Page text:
Welcome to Day 2 of Cherishing Connection, a seven-day practice of tending and deepening the relationships that constitute our lives.
“Love isn’t a feeling, it is a practice.” ~Erich Fromm
To cherish is to value or to hold something dear. Its formal definition goes on to include “protecting and caring” for something or someone. In other words, cherishing involves the heart but also outward expression, feeling but also action. When we attune ourselves to the constellation of relationships that hold us, there may be an inward shift of our hearts where both longing and belonging emerge. In that mix of emotion, what relationships are calling for an outward expression of your cherishing? To whom do you feel moved to offer your care?
Photo by Dimitar Belchev/Unsplash
Begin today’s practice by returning to the visual constellation you created (or even began to imagine) yesterday. As you tune in to the many relationships that have made it possible for you to be alive and well today, select two or three from different categories that would be nourished and enhanced by an outward expression of your care. For example: a longtime friend, the mail deliverer, a family member, the grocery store clerk, a colleague. After you select two or three individuals, consider how you might bring more ease, support, and joy to their day. You can choose from the list of ideas below or come up with your own. Select options that you can, ideally, do today.
After you’ve committed your two or three acts of care, how do you feel? What surprised you? What brought joy? How did this outward cherishing contribute to your relationships? In what ways might your constellation be shining more brightly? What would it look like to extend this practice to something you do weekly or even daily?
Small Kindnesses, a poem by Danusha Laméris
Please share your reflections below if you feel moved. We’d love to hear what emerges for you from today’s practice.
Video Recording of the Live, Opening Session on Tuesday, November 16th is below:
Enjoy the full seven-day Cherishing Connection practice.
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I love this poem, Small Kindnesses. The small things count.
I love to take time to express my appreciation towards someone who is providing a really valuable essential service – a bus driver, a supermarket checkout assistant, the garbage collector… These folk are often ‘unseen’ and the moment of exchange can be really rewarding and joyful for us both.
My day is coming to an end. I couldn’t read Day 2 at the beginning of today but I just read it now and will reflect upon it at bedtime as I drift off. But most importantly, i want to end my day sharing with all of you my evening walk with my dog in our walnut orchard just out our front door. “It is almost a full moon, I turn the flashlight off, I appreciate seeing the shadows of the walnut tree branches in the moonlight casting their shapes down on the earth.” I haven’t been able to create my spiral yet in words or drawing but I have lived with these trees since 1970 and they are coming close to the end of their life. I can feel it as I walk their rows. I am grateful for every day that I can be walking among these trees with my dog at my side.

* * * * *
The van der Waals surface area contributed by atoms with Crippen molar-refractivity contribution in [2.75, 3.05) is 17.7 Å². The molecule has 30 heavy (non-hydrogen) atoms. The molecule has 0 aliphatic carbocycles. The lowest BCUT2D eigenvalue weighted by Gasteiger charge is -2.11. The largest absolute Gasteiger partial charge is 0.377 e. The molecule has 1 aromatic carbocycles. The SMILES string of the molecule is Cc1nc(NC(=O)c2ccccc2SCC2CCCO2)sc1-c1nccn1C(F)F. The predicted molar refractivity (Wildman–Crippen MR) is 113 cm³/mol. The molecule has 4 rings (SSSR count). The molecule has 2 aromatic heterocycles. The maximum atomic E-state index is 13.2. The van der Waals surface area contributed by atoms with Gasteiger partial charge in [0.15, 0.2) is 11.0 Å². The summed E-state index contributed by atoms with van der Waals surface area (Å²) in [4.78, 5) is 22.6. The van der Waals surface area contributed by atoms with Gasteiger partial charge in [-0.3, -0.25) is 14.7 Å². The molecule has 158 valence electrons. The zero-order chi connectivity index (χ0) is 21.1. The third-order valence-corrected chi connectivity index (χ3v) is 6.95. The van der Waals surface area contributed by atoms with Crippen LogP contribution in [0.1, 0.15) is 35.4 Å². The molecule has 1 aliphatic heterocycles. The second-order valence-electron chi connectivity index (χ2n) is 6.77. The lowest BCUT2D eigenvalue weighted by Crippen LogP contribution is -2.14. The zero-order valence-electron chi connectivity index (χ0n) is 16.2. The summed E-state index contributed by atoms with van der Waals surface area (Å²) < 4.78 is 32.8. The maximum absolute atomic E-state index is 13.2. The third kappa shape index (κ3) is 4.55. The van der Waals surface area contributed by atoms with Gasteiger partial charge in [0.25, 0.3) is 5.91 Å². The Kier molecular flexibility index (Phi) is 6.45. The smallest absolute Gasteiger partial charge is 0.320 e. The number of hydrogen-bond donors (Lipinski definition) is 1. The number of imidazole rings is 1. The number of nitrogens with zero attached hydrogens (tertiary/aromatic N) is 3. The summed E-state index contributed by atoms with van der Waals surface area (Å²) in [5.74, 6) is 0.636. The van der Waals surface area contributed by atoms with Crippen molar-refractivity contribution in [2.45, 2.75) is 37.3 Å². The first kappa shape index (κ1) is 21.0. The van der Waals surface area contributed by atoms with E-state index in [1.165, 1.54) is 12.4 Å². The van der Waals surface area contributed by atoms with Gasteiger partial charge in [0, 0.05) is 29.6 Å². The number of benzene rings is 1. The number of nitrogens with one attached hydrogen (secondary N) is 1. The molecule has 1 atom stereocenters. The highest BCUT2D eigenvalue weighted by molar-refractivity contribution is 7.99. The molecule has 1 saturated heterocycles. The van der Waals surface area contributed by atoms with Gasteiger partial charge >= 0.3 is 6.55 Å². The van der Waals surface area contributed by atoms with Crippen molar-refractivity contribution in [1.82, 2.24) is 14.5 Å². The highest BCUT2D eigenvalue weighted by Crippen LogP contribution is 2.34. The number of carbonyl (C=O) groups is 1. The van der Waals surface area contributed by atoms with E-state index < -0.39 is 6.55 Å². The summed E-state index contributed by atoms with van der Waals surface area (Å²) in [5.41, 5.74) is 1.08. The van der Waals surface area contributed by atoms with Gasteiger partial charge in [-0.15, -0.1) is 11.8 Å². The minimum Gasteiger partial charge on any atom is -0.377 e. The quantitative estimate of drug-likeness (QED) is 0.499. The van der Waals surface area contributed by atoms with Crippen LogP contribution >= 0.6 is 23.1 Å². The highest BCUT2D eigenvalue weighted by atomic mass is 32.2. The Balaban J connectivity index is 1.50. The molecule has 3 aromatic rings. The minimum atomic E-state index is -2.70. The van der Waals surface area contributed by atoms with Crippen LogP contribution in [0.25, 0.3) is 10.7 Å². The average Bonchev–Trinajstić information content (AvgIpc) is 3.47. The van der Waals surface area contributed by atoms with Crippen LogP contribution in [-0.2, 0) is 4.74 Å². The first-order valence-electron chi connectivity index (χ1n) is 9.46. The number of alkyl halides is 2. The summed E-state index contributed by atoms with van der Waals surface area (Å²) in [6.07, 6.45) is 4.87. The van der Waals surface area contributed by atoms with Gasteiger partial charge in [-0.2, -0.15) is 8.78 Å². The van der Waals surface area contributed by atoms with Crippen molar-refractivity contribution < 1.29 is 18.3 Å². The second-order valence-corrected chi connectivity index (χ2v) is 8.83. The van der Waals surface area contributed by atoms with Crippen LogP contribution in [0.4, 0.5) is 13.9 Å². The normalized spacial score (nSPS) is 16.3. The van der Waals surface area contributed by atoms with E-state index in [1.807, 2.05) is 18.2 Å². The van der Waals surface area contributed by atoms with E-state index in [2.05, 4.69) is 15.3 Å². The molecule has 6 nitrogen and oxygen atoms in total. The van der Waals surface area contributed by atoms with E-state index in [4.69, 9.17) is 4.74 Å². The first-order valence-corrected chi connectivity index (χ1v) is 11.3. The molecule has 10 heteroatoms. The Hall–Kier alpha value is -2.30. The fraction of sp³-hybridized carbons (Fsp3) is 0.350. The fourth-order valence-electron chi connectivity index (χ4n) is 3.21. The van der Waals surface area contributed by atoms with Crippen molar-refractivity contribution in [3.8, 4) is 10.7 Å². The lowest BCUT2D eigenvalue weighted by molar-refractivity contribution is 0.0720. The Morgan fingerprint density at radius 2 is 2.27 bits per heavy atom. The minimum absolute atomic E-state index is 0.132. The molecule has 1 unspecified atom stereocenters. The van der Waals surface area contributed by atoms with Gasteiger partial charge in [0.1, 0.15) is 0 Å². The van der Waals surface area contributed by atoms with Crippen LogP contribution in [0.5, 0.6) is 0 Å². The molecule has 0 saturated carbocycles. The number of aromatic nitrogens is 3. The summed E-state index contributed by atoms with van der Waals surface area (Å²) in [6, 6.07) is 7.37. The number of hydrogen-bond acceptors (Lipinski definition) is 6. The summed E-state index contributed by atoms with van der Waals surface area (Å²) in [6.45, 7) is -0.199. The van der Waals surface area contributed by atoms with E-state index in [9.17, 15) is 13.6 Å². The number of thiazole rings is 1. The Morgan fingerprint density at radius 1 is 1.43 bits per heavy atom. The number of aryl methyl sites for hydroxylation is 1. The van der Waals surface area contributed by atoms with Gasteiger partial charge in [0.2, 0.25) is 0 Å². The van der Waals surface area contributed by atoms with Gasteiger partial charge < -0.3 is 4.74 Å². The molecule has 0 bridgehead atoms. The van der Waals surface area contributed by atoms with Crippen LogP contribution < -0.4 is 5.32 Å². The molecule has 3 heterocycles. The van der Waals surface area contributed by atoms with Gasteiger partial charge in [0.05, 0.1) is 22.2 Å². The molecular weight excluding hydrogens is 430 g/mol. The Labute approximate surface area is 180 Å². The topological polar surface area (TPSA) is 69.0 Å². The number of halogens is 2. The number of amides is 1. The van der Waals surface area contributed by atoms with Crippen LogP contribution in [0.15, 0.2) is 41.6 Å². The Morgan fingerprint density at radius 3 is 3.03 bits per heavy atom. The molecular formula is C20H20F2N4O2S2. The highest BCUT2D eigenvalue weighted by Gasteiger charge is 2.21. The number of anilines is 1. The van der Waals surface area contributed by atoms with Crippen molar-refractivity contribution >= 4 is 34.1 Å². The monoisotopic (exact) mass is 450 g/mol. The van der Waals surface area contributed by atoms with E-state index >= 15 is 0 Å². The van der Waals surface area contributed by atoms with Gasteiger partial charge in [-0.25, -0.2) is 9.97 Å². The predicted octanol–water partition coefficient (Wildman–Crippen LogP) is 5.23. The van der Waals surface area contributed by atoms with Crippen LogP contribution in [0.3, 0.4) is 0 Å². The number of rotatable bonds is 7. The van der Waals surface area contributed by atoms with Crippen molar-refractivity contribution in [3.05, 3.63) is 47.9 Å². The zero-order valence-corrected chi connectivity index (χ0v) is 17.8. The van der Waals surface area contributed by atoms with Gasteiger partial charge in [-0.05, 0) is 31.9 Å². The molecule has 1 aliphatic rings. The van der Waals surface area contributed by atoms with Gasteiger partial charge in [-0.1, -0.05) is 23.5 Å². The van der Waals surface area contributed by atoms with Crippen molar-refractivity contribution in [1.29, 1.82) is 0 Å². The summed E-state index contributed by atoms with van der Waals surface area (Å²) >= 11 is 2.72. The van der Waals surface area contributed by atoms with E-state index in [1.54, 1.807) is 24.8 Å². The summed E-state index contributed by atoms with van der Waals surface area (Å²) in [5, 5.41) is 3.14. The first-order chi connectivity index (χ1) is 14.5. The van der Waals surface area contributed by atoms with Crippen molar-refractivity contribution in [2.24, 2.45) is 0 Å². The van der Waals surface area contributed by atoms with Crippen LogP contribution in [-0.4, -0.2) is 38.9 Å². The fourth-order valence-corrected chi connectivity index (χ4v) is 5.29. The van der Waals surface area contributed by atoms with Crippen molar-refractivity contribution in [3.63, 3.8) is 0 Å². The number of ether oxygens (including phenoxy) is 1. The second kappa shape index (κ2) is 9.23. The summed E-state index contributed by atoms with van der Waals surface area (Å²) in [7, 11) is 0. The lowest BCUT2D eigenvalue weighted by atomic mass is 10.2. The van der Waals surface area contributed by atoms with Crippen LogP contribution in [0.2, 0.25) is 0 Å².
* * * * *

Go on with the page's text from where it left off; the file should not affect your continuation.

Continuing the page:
Always try to bring a smile and kindness wherever I go especially lately. Today I enjoyed reaching out to two friends, many hugs to my teens who are stressed at school, and spent after dinner time sharing stories with my 87 year old mother and 89 year old step dad. Wisdom, wonder, and learning are always present if we are open to them…and with this practice and the multi generational connections, we can feel grounded and supported.
It’s fascinating the good emotions that arise in searching the past for those I want to appreciate. There are so many, so I started in my early teenage years. And then to reach out as I did via email, thinking of things to say that were true. It was touching, to say the least. And then to read today’s poem – what a treat, and it was ‘so very true’. I know I’ll be a better person today for doing it..
I have been doing a connection practice whenever I’m out in public, which is usually grocery shopping. I smile at other shoppers, greet them if it seems appropriate. I have always greeted the checkers and baggers. The pandemic changed my practice in that I learned to smile with a mask on so that people can see I’m smiling at them. Everyone has been so tense, so unhappy and afraid! Just a few moments of contact in that way seemed so important. Now masks are not required where I live, but I still greet people as I used to, whether they are masked or maskless.
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